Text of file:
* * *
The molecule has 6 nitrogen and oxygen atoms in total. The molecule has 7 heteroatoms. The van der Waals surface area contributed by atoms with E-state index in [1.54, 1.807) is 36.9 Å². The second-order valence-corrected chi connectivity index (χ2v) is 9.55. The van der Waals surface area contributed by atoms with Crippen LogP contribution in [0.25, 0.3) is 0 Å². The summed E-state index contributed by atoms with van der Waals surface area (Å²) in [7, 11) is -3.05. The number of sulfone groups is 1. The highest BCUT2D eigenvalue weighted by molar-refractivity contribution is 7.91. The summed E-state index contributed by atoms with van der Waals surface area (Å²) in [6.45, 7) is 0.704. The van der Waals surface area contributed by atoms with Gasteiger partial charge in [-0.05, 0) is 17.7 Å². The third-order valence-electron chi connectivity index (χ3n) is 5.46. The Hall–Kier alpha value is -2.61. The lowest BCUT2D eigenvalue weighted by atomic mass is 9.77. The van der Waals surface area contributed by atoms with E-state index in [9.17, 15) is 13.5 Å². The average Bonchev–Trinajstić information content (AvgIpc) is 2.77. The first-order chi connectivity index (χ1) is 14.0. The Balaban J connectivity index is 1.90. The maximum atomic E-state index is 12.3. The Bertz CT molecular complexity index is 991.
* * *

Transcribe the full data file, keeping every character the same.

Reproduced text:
The molecule has 6 nitrogen and oxygen atoms in total. The molecule has 7 heteroatoms. The van der Waals surface area contributed by atoms with E-state index in [1.54, 1.807) is 36.9 Å². The second-order valence-corrected chi connectivity index (χ2v) is 9.55. The van der Waals surface area contributed by atoms with Crippen LogP contribution in [0.25, 0.3) is 0 Å². The summed E-state index contributed by atoms with van der Waals surface area (Å²) in [7, 11) is -3.05. The number of sulfone groups is 1. The highest BCUT2D eigenvalue weighted by molar-refractivity contribution is 7.91. The summed E-state index contributed by atoms with van der Waals surface area (Å²) in [6.45, 7) is 0.704. The van der Waals surface area contributed by atoms with Gasteiger partial charge in [-0.05, 0) is 17.7 Å². The third-order valence-electron chi connectivity index (χ3n) is 5.46. The Hall–Kier alpha value is -2.61. The lowest BCUT2D eigenvalue weighted by atomic mass is 9.77. The van der Waals surface area contributed by atoms with E-state index in [9.17, 15) is 13.5 Å². The average Bonchev–Trinajstić information content (AvgIpc) is 2.77. The first-order chi connectivity index (χ1) is 14.0. The Balaban J connectivity index is 1.90. The maximum atomic E-state index is 12.3. The Bertz CT molecular complexity index is 991.